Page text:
U.S.: Citizen Kidnapped In Iraq

An undated picture from Romanian television station Prima TV, shows one of their cameramen Sorin Dumitru Miscoci, 30, one of the three Romanian journalists who were allegedly kidnapped Monday March 28, 2005 in Baghdad Iraq.
The U.S. State Department said Wednesday that a U.S. citizen was taken hostage with three Romanians. Al-Jazeera satellite channel aired a tape that purported to show three Romanian journalists kidnapped in Iraq and a fourth unidentified person, apparently the American.

However, the state department gave no further information so there was no way of confirming if the American was also on the video.

The station said the four were held by an unnamed militant group and no demands were made.

Private Romanian television station Realitatea TV reported that an Iraqi-American who worked as the journalists' translator was the fourth person kidnapped.

The video, which could not be independently verified, showed three men and a woman seated on the floor in a room, with blankets hung behind them. Two armed men — their faces covered with scarves — pointed guns at them.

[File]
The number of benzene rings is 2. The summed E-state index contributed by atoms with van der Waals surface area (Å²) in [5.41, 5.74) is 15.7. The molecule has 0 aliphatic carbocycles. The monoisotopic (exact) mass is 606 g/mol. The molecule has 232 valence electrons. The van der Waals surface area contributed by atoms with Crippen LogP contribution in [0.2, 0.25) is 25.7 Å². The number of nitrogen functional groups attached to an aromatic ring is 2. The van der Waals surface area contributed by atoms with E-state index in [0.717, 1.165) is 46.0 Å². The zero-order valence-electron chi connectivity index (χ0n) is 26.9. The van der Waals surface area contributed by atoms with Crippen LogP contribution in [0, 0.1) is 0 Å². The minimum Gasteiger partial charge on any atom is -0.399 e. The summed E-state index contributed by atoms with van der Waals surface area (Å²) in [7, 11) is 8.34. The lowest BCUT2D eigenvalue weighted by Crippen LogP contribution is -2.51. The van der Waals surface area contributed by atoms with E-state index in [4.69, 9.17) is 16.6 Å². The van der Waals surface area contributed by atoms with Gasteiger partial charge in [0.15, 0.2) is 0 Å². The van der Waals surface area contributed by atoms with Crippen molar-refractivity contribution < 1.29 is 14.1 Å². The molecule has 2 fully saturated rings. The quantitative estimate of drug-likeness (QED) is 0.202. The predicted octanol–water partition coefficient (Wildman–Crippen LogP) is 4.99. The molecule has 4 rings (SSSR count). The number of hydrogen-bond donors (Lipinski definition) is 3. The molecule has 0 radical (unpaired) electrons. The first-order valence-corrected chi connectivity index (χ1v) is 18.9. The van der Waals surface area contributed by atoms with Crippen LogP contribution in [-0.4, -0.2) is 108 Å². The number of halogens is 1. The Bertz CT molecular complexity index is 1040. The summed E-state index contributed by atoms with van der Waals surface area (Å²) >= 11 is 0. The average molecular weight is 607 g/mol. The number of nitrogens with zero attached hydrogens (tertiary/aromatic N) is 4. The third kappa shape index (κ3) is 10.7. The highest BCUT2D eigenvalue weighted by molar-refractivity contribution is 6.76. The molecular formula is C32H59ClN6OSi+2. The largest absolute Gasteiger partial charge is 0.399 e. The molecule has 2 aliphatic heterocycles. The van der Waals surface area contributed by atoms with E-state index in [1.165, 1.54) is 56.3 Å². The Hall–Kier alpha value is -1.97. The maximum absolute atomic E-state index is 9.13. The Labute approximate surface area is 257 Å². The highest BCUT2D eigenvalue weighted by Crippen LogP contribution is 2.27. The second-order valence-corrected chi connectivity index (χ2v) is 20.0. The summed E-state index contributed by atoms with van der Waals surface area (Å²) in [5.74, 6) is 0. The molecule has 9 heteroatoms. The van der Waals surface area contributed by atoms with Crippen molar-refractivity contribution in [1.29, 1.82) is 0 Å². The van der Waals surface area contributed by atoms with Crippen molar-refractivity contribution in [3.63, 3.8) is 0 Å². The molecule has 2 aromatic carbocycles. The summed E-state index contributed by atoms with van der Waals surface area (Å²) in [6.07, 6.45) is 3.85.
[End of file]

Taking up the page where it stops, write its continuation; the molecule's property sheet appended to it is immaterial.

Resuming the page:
One victim used a cell phone to report the kidnapping.

More than 200 foreigners have been kidnapped in Iraq and more than 30 have been killed.

Also Wednesday, dozens of French lawmakers made an emotional appeal for the release of a French journalist Florence Aubenas and her guide Hussein Hanoun held hostage in Iraq for 84 days.

Joined by members of the families of Aubenas and Hanoun as well as former French hostages, dozens of deputies and senators gathered near the Eiffel Tower, releasing hundreds of purple balloons, all marked "Florence and Hussein," into the Paris sky.

"Don't call me crazy when I tell you that these balloons will reach them," said Florence's father Benoit Aubenas.

Aubenas, of the daily newspaper Liberation, and Hanoun were kidnapped Jan. 5. The first public sign of life came March 1 with the release of a video showing a weary and distraught Aubenas pleading for help.

By Mariam Fam